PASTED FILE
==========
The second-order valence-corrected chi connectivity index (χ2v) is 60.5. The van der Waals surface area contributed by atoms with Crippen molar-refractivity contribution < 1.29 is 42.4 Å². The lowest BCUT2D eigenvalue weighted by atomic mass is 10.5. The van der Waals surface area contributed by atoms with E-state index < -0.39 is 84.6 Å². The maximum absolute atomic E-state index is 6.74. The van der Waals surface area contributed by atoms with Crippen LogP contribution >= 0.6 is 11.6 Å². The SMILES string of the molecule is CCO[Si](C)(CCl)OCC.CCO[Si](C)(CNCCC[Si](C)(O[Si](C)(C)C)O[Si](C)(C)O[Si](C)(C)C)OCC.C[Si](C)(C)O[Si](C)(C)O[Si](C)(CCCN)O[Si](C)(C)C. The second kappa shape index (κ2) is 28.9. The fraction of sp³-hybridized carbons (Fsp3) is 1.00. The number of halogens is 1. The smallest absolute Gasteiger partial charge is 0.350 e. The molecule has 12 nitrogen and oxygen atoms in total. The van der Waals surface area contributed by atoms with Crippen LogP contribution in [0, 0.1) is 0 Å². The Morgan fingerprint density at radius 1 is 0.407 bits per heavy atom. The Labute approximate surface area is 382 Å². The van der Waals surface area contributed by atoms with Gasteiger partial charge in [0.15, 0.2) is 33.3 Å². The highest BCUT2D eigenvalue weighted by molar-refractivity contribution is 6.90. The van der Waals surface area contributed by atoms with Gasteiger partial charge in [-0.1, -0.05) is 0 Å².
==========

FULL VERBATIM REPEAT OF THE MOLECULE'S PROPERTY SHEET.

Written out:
The second-order valence-corrected chi connectivity index (χ2v) is 60.5. The van der Waals surface area contributed by atoms with Crippen molar-refractivity contribution < 1.29 is 42.4 Å². The lowest BCUT2D eigenvalue weighted by atomic mass is 10.5. The van der Waals surface area contributed by atoms with E-state index < -0.39 is 84.6 Å². The maximum absolute atomic E-state index is 6.74. The van der Waals surface area contributed by atoms with Crippen LogP contribution >= 0.6 is 11.6 Å². The SMILES string of the molecule is CCO[Si](C)(CCl)OCC.CCO[Si](C)(CNCCC[Si](C)(O[Si](C)(C)C)O[Si](C)(C)O[Si](C)(C)C)OCC.C[Si](C)(C)O[Si](C)(C)O[Si](C)(CCCN)O[Si](C)(C)C. The second kappa shape index (κ2) is 28.9. The fraction of sp³-hybridized carbons (Fsp3) is 1.00. The number of halogens is 1. The smallest absolute Gasteiger partial charge is 0.350 e. The molecule has 12 nitrogen and oxygen atoms in total. The van der Waals surface area contributed by atoms with Crippen LogP contribution in [0, 0.1) is 0 Å². The Morgan fingerprint density at radius 1 is 0.407 bits per heavy atom. The Labute approximate surface area is 382 Å². The van der Waals surface area contributed by atoms with Gasteiger partial charge in [0.15, 0.2) is 33.3 Å². The highest BCUT2D eigenvalue weighted by molar-refractivity contribution is 6.90. The van der Waals surface area contributed by atoms with Gasteiger partial charge in [-0.1, -0.05) is 0 Å².